David Gordon Green is this close to getting his very own animated MTV show — “Good Vibes,” 12 episodes about “two high school surfer dudes living near the beach in California.” This after “Pineapple Express” (and preceding “Your Highness,” a medieval-ish action fantasy), which means Green’s work is getting awfully stoner-friendly these days.
“Good Vibes,” if it makes it to the air, will be the first significant non-reality show to make it onto MTV in quite a while. Unfortunately, it could join the roster of weird animated ’90s shows like “The Maxx” and “The Head” that survived just long enough to acquire small cult followings.
More interesting is the news that Green is now apparently committed to working within the studio system until they kick him out; he’s not a one-for-me, one-for-them kind of guy. He’s even still trying to get a “Suspiria” remake off the ground.
That tinkering mode makes David Gordon Green an heir to the Steven Soderbergh mad scientist school of cinema. Both seem determined to check off every micro-genre from the checklist while remaining stylistically distinctive. (Sort of: “Pineapple Express” was deliberately anonymous, in the spirit of the mediocre ’80s movies it was so deliberately courting.)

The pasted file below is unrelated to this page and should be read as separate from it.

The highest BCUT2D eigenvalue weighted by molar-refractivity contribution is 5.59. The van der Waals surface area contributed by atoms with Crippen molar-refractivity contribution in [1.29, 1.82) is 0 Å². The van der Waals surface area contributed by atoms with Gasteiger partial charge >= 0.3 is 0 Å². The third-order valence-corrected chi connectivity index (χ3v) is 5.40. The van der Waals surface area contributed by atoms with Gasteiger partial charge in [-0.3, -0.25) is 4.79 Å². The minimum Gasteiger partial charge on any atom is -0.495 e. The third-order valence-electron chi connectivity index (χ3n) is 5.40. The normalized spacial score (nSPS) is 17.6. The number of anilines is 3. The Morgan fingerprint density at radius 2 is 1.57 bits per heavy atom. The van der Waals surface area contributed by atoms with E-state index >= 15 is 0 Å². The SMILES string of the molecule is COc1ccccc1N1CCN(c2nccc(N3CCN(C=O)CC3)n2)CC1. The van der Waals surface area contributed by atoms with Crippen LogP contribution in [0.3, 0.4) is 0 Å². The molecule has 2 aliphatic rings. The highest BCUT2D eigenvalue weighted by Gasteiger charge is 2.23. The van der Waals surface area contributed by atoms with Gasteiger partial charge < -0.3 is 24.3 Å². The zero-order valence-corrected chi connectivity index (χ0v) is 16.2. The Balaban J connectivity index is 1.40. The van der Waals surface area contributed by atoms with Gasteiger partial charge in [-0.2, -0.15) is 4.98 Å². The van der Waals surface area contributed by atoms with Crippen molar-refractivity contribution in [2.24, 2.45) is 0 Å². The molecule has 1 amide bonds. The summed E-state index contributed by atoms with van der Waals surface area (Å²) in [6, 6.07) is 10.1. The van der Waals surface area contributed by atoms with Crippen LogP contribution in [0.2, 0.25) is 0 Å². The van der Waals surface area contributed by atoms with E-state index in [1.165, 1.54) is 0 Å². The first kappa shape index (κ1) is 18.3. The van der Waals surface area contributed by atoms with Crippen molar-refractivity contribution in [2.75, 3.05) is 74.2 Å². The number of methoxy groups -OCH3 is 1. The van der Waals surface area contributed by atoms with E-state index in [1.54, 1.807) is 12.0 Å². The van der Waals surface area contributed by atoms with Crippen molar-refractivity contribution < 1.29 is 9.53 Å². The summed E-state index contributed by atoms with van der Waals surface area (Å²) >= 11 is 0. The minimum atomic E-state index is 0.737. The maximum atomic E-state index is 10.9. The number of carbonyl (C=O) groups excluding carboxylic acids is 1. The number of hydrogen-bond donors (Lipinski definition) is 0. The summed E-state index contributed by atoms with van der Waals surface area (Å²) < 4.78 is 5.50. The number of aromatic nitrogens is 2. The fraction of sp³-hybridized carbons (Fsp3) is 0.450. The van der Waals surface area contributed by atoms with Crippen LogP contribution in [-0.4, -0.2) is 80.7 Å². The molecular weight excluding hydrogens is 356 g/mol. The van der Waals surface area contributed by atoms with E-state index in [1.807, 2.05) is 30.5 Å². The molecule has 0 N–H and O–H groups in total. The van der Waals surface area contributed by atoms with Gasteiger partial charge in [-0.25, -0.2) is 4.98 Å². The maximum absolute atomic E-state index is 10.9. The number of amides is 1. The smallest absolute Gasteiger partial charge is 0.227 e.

The difference is tonal: Soderbergh is instinctively a chilly, cerebral filmmaker who’s unconcerned with what audiences want (the “Ocean’s” movies are pleasing because that’s part of the concept), while Green — even at his artiest — is instinctively a populist (the lushness of “George Washington” and “All The Real Girls” is there to dilute the sting of the more painful material).
The problem may turn out to be that Green is a little too committed to playing within the genre rules as much as possible. It’s hard to imagine Soderbergh paying such scrupulous homage to the likes of “Tango & Cash” (one of Green’s favorite movies) without trying to tinker with the formula. But there (and on “Eastbound and Down,” where Green flawlessly imitated Jody Hill’s style while he was out of town), Green demonstrated his willingness to purge everything interesting about his work if necessary.
That would be fine if he had Soderbergh’s command of genre tinkering, but Green’s best moments are instinctual rather than conceptual. Still, it’s interesting to watch him try to turn himself into a studio hand marrying his sensibility to the goal of turning Hollywood movies back to the ’70s and ’80s populist films he loves so much.
[Photos: “Pineapple Express,” Columbia Pictures, 2008; “Tango & Cash,” Warner Bros., 1989]